On the other hand, when Buffer IO delays predominate, you will want to consider any of the IO performance tuning options that are available to you – move to faster disk devices, spread the database across more disk devices to boost thruput, reduce contention on the disks currently in use, etc. When I saw the amount of Wait Time associated with the HADR_FILESTREAM_IOMGR_IOCOMPLETION Wait Reason on the SQL Server instance I use for development, I immediately looked for a hardware solution – a faster disk.

When you make any configuration and tuning changes, you will want to refer back to these statistics to see if the change is benefitting your workload. This is where archiving a baseline set of OS Wait measurements comes in handy; comparing the current OS Wait stats collected after the configuration change to the baseline measurements lets you quantify the extent of any improvement.

The OS Wait stats can also identify database performance issues related to the way the database is deigned or the way application choose to access it. These are performance issues that cannot be relieved effectively by simply provisioning a more powerful machine. For instance, consider the case when Network IO waits predominate. Requests are sent to SQL Server using a network protocol, with replies returned over the same connection. Network IO delays can and will occur when the network interface is slow or congested. But they can also occur when the size of SQL Server Reply messages is quite large, requiring the underlying network transport – namely TCP/IP – to break them into an excessive number of smaller packets for transmission. (The effective size of an Ethernet packet is approximately 1500 bytes – so you can do the math.) The TCP/IP protocol breaks large messages into packet-sized datagrams for transmission across the network and places reassembly instructions into the packet header. TCP/IP at the Receiver endpoint is responsible for the reassembly of the original Application-layer message from the packets that were received. If a Query returns a large number of rows and columns in a result set, Network IO delays will increase due to additional time spent in the TCP/IP networking stack to convert these large Reply messages into packets suitable for transmission. Tuning queries so that they do not return such large results sets can be the most effective way to reduce the amount of Network IO delay.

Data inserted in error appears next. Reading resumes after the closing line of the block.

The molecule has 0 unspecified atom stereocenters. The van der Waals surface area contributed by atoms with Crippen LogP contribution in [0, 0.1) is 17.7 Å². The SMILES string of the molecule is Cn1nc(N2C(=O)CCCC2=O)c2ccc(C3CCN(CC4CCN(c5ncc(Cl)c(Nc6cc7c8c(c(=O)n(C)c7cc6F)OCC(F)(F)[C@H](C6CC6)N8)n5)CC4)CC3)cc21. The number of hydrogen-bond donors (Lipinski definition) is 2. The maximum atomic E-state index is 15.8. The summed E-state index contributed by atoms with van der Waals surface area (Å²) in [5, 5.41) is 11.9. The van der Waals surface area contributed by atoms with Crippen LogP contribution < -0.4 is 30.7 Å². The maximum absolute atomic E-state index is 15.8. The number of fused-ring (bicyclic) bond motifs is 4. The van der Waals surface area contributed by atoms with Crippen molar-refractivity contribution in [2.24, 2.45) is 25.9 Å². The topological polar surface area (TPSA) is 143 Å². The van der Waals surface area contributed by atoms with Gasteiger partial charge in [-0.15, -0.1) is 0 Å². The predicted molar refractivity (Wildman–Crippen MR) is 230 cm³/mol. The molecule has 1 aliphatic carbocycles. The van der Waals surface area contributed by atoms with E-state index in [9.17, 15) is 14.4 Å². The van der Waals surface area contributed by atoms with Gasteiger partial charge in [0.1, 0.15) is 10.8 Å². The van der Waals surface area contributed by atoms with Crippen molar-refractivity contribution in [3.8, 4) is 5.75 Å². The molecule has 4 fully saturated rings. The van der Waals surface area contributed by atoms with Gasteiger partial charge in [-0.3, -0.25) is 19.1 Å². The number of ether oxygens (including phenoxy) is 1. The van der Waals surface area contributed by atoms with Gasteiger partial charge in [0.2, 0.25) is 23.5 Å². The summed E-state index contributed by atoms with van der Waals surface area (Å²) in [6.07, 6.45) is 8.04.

The general point is that the generic name for these delays that SQL Server uses, namely OS Waits, is often a misnomer. These are worker threads delayed for reasons that include delays associated with SQL Server waiting for OS services like disk and network IO operations to complete, but are not limited to machine resource shortage delays. 

Latches and Locks